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Cashing in: Crowdfunding bars, bees, booze and cures

share save 171 16 - Cashing in: Crowdfunding bars, bees, booze and cures

BBC News | | May 27, 2014

sunglasses venture 300x181 - Cashing in: Crowdfunding bars, bees, booze and curesCrowdfunding is a method of raising finance online by asking a large number of people each for a small amount of money.

According to those involved, it is something that is becoming increasingly popular with entrepreneurs and the public.

In Scotland, crowdfunding has helped to reopen a closed-down bar in Thurso, fund a beehive business in Wishaw and is supporting an ex-serviceman's drinks business in Edinburgh.

According to the UK Crowd Funding Association, the world's first online crowdfunded project was believed to involve British rock band Marillion.

In 1997, the group was struggling to afford a US tour and asked fans to help pay for it.

Now, 17 years later, crowdfunding is said to involve thousands of groups and individuals and millions of pounds.

In a new report, the Crowdfunding Centre has quoted statistics that suggest a new project is created somewhere in the world every three minutes.

The report, eFunding and The State of The Crowdfunding Nation, also said that in the first quarter of 2014 there were 2,230 new projects in the UK.

Also, more than £4m in rewards - donations made by individuals and businesses - were pledged in that first quarter. A further £5m of equity, which is money given in exchange for a share, or a small stake in the business, project or venture, was generated.

Check out:  Canadian Crowdfunding Directory (100 portals and providers as of May 27, 2014)

The report said that in March more money was pledged in the UK than in January and February combined.

UK-based websites, or platforms, offering crowdfunding services include Angels Den, BankToTheFuture, Crowdfunder, Crowdcube and Property Moose.

Bloom VC was the first crowdfunding site to be launched in Scotland, and the majority of its early projects were Scottish owned.

Since Bloom other Scottish-based platforms have emerged such as ShareIn in Edinburgh and Glasgow's Squareknot.

The projects and businesses in Scotland seeking finance are wide ranging.

Simon Collier, a trained cocktail bartender who moved from Gloucester to Scotland in 2004, generated £20,000 through Equity CrowdFunding on to help him buy a closed-down pub in Thurso.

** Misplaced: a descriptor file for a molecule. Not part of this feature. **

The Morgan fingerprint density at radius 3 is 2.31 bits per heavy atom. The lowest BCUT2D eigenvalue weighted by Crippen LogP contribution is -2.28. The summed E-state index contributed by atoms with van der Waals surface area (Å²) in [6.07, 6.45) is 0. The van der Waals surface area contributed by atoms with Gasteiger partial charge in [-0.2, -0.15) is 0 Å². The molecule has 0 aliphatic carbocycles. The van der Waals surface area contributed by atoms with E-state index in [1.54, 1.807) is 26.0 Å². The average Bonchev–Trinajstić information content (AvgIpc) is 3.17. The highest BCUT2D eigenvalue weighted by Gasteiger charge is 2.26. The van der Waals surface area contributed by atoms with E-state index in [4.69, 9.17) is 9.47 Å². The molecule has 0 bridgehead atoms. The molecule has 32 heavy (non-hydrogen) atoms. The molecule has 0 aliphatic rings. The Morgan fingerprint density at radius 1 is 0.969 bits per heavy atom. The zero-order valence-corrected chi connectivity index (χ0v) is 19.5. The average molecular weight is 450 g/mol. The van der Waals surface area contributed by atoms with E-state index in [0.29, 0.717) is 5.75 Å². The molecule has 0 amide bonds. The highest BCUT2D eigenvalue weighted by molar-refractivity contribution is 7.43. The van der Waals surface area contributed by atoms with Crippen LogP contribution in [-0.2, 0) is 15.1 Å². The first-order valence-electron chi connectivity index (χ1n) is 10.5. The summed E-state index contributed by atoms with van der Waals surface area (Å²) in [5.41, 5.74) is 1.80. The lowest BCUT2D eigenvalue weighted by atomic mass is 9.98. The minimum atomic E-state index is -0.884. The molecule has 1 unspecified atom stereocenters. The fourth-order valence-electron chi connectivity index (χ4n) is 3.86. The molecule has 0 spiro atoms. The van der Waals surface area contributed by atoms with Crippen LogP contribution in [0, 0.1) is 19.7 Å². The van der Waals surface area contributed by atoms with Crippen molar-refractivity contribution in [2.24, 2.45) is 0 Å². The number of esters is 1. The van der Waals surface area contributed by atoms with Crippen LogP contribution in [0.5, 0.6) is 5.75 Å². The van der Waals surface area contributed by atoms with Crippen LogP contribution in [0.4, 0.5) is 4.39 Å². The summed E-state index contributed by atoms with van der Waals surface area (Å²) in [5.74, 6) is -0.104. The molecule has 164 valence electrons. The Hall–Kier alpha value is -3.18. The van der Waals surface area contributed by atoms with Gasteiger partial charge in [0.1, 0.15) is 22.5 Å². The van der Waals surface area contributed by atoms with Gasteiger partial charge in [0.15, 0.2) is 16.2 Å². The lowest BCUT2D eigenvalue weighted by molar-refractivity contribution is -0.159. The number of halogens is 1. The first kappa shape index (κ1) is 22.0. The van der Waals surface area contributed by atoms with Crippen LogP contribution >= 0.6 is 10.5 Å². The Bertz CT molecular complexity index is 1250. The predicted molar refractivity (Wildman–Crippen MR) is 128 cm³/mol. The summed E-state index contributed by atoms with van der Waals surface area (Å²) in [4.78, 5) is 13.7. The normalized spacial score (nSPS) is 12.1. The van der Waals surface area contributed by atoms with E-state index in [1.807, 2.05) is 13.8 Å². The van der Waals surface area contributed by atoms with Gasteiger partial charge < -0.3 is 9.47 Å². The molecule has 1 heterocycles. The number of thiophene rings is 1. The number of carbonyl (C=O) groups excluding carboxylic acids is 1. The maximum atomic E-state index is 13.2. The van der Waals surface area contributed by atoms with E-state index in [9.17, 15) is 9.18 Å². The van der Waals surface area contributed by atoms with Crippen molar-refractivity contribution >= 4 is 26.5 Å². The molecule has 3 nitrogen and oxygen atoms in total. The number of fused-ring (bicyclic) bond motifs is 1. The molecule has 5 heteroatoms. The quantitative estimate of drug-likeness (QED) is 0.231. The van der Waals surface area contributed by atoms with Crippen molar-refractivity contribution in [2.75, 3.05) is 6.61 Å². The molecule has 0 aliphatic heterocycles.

Family, local people and businesses were among those who gave him money and the new bar, Mr C's, opened in July last year.

"We first opened with a couple of tables and chairs. That was pretty much all we had," said Mr Collier of the bar which has since added designer stools, a pool table and wall-mounted flat screen TV.

Mr Collier said the initial process of crowdfunding was tough, but once he had made his pitch the venture generated great interest in the town.

View:  How to create a realistic budget for your crowdfunding campaign

"The bar was one of several businesses in the area that had closed down and that fact strengthened the pitch. People who used to use it all wanted to know what was being planned," he said.

Another Scottish venture using crowdfunding is sunglasses brand, Tens.

It has been launched by Kris Reid and Marty Bell, who are both from Inverness, and Tom Welsh, from Sheffield. They met when they were students in Edinburgh.

Surprisingly for a business selling a summer accessory, Mr Reid their concept was born during a road trip through the Highlands on "a grey afternoon three years ago".

Using San Francisco-based website Indiegogo, the trio hoped to sell £9,400-worth of orders for their Far East-manufactured product.

But Mr Reid said: "Currently, we're sitting at £235,469, raised making Tens the most funded sunglasses project on any crowdfunding platform and the second most-funded fashion project ever on Indiegogo.

"We've received pre-orders from 84 different countries."

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